Former Member of Parliament Van Tongren: I and the whole assembly have failed
Former MP Lisbeth van Tongren (GroenLinks) looks back “sadly” to the years she was in charge of the gas dossier in Groningen. While questioned by the Parliamentary Inquiry Committee in The Hague, she said that she, like the rest of the House of Representatives, had “failed” to do something about the problems in Groningen. Many attempts have been made. For example, it submitted about ninety proposals and amendments on gas extraction, but often did not receive support from the rest of the House of Representatives.
Van Tongren, who is now an alderman in The Hague, was a member of Parliament from 2010 to 2018. In 2013, after the severe earthquake in Huizinge, she and fellow party member Jesse Claver put forward a proposal calling for then-Minister of Economic Affairs Henk Kamp (VVD) To close the gas tap as quickly and as tightly as possible, only. Similar to what was recommended by the State Mine Control Authority. Meanwhile, Camp announced that he would not interfere with gas extraction, but first wanted to wait for the results of fourteen investigations. Van Tongren said the only party that supported GroenLinks’ proposal was the Animals Party. By everyone else, she was ‘cornered’ as the ‘flower girl’ who made a ‘ridiculous request’. “I didn’t laugh too hard, but it was close.”
“Looking back, you always want to do more,” said Van Tongeren, who was questioned by panelists Barbara Kathman (PvdA), Judith Tillen (VVD) and Hollya Catt (D66). As a Member of Parliament, but also with the entire House of Representatives, I failed on this file. We were not able to bring about sufficient change in time as the supreme organ of our democratic constitutional state.”
One of the problems Van Tongren faced was the lack of support in the Chamber of Deputies. In 2010, the GroenLinks faction still had ten deputies and had access to “one and a half supporters”. In 2012, the group had shrunk to four, and had to make do with “half to three-quarters of supporters” while in the meantime doing “a quarter of the bags the House handles”.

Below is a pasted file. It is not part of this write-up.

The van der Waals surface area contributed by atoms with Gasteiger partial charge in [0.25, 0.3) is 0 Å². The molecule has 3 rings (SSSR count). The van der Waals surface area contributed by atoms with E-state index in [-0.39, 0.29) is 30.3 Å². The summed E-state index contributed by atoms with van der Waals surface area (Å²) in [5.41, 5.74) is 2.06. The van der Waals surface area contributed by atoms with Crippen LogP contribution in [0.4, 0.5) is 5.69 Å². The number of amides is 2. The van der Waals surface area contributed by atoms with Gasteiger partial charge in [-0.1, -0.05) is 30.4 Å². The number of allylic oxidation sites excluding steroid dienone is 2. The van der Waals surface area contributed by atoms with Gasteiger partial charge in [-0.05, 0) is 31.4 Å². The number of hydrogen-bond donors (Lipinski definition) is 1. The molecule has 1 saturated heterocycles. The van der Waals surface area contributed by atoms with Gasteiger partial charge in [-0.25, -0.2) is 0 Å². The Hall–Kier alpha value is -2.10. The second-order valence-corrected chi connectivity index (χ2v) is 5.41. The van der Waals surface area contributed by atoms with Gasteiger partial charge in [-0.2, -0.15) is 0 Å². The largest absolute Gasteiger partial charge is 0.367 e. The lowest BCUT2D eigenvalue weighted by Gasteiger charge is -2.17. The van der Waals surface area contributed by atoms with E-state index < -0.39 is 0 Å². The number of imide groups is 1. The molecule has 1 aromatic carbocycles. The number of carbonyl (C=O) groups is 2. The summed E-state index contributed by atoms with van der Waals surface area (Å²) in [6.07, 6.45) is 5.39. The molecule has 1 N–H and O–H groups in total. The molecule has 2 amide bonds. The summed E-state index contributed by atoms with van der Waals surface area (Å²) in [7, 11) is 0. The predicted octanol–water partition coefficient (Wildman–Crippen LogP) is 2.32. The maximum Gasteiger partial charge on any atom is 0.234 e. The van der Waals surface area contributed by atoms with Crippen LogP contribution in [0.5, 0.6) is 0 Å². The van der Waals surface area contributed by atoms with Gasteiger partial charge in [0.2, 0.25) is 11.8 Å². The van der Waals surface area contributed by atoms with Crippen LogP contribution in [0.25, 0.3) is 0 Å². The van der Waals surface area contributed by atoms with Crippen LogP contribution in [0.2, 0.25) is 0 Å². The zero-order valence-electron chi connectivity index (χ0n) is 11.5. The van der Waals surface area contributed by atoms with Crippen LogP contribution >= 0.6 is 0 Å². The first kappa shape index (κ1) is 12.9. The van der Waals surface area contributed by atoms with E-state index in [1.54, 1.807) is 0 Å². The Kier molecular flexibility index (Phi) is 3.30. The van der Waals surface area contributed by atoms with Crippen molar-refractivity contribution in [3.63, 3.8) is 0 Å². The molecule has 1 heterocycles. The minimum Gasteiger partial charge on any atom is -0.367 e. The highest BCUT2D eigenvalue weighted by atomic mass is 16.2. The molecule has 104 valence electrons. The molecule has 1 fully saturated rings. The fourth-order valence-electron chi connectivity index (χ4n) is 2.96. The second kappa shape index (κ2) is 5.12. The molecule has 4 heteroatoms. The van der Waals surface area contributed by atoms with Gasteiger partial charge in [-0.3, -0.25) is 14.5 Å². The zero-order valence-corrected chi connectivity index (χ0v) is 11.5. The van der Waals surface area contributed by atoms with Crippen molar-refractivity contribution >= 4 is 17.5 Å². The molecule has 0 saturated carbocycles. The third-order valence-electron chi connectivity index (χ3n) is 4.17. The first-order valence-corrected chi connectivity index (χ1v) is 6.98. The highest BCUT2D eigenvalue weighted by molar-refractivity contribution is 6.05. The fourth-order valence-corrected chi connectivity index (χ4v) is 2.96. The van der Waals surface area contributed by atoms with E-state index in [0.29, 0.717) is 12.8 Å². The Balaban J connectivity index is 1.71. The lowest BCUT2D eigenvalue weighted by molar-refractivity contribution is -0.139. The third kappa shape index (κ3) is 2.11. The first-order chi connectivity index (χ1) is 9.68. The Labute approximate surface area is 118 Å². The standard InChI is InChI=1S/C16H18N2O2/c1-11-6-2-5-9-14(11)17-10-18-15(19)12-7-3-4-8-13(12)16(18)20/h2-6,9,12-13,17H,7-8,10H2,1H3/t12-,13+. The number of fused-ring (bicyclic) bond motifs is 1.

This also ensured that it was not discovered in early 2013 that a historic amount of gas had been extracted. This was stated in a footnote on page 29 of the annual report. “If I had ten employees, I would know it.”
According to Van Tongren, “it was incredibly complicated for MPs to understand the information provided” because the way the reports were being prepared was constantly changing. When MPs had just understood how the Richter scale worked, the reports suddenly spoke of something completely different: the degree of ground acceleration. “I actually needed an amateur geology degree to be able to follow it up a bit.”
During her interrogation, the former deputy wore a necklace in the shape of Groningen County. When asked how she looks at the gas coil, she said, “Sadly. It also makes me emotional.”
CVW director: ‘We strengthened 23 of the 3,000 planned homes’
In 2015, he had started as Director of Structural Reinforcement at the Center for Safe Living (CVW) within two weeks before the number of damage reports rose to 600. While CVW was expected to receive a maximum of 600 damage reports in three months. “We immediately fell in love with the cake with two big earthquakes,” Jan Emmo Hut told the Parliamentary Inquiry Committee in The Hague on Monday with a sense of irony. The number of operators at CVW was immediately raised from six to more than thirty.
CVW was created in 2015 on behalf of NAM Gas Extractor, to repair damage to homes and strengthen buildings so that people can leave their homes alive in the event of a severe earthquake. But the assignments given to CVW were unrealistic from the start. The number of damage reports was much higher than expected and a contract to boost 3,000 homes in 2015 was impossible, according to Hutt. In 2015, only 23 of these 3,000 homes were enhanced. “But then there was no air of standing up on the pulpit and saying it wasn’t possible.”
Frustration among Groningers
In 2019, CVW was shut down and the government took over the damage handling and reinforcement process, so that the process would be faster and easier. Despite this, the boosting process is still very slow. Of the 27,000 homes that may need a boost in the area, more than three-quarters are still in the start-up stage. One argument often put forward for this is a lack of capacity: there will be too few specialists for a massive operation. Nonsense, according to Hut. “There has always been enough executive capacity to this day.”